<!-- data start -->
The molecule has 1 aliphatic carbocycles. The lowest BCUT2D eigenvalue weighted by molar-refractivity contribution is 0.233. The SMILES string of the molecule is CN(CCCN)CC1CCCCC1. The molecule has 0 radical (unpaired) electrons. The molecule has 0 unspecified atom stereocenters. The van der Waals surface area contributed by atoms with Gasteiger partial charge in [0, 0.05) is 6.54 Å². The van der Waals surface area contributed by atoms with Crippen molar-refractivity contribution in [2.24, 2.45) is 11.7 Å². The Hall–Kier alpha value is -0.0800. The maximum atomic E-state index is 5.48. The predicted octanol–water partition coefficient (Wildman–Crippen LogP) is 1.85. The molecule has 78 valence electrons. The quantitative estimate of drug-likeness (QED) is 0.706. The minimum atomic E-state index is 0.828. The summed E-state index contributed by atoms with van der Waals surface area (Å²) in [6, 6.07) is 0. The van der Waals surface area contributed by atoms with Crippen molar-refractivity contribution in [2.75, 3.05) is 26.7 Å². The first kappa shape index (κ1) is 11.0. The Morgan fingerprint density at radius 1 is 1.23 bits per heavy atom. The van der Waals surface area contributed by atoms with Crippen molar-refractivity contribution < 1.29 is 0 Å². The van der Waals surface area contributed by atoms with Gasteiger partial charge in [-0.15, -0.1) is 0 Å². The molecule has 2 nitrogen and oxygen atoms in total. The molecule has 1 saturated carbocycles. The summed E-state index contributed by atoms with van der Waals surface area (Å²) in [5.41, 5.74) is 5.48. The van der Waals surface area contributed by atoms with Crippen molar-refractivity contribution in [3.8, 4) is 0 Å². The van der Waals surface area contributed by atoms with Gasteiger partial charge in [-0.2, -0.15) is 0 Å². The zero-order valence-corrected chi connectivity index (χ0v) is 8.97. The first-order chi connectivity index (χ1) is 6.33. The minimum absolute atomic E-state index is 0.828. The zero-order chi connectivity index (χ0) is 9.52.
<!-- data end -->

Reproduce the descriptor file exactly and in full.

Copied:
The molecule has 1 aliphatic carbocycles. The lowest BCUT2D eigenvalue weighted by molar-refractivity contribution is 0.233. The SMILES string of the molecule is CN(CCCN)CC1CCCCC1. The molecule has 0 radical (unpaired) electrons. The molecule has 0 unspecified atom stereocenters. The van der Waals surface area contributed by atoms with Gasteiger partial charge in [0, 0.05) is 6.54 Å². The van der Waals surface area contributed by atoms with Crippen molar-refractivity contribution in [2.24, 2.45) is 11.7 Å². The Hall–Kier alpha value is -0.0800. The maximum atomic E-state index is 5.48. The predicted octanol–water partition coefficient (Wildman–Crippen LogP) is 1.85. The molecule has 78 valence electrons. The quantitative estimate of drug-likeness (QED) is 0.706. The minimum atomic E-state index is 0.828. The summed E-state index contributed by atoms with van der Waals surface area (Å²) in [6, 6.07) is 0. The van der Waals surface area contributed by atoms with Crippen molar-refractivity contribution in [2.75, 3.05) is 26.7 Å². The first kappa shape index (κ1) is 11.0. The Morgan fingerprint density at radius 1 is 1.23 bits per heavy atom. The van der Waals surface area contributed by atoms with Crippen molar-refractivity contribution < 1.29 is 0 Å². The van der Waals surface area contributed by atoms with Gasteiger partial charge in [-0.15, -0.1) is 0 Å². The molecule has 2 nitrogen and oxygen atoms in total. The molecule has 1 saturated carbocycles. The summed E-state index contributed by atoms with van der Waals surface area (Å²) in [5.41, 5.74) is 5.48. The van der Waals surface area contributed by atoms with Crippen molar-refractivity contribution in [3.8, 4) is 0 Å². The van der Waals surface area contributed by atoms with Gasteiger partial charge in [-0.2, -0.15) is 0 Å². The zero-order valence-corrected chi connectivity index (χ0v) is 8.97. The first-order chi connectivity index (χ1) is 6.33. The minimum absolute atomic E-state index is 0.828. The zero-order chi connectivity index (χ0) is 9.52.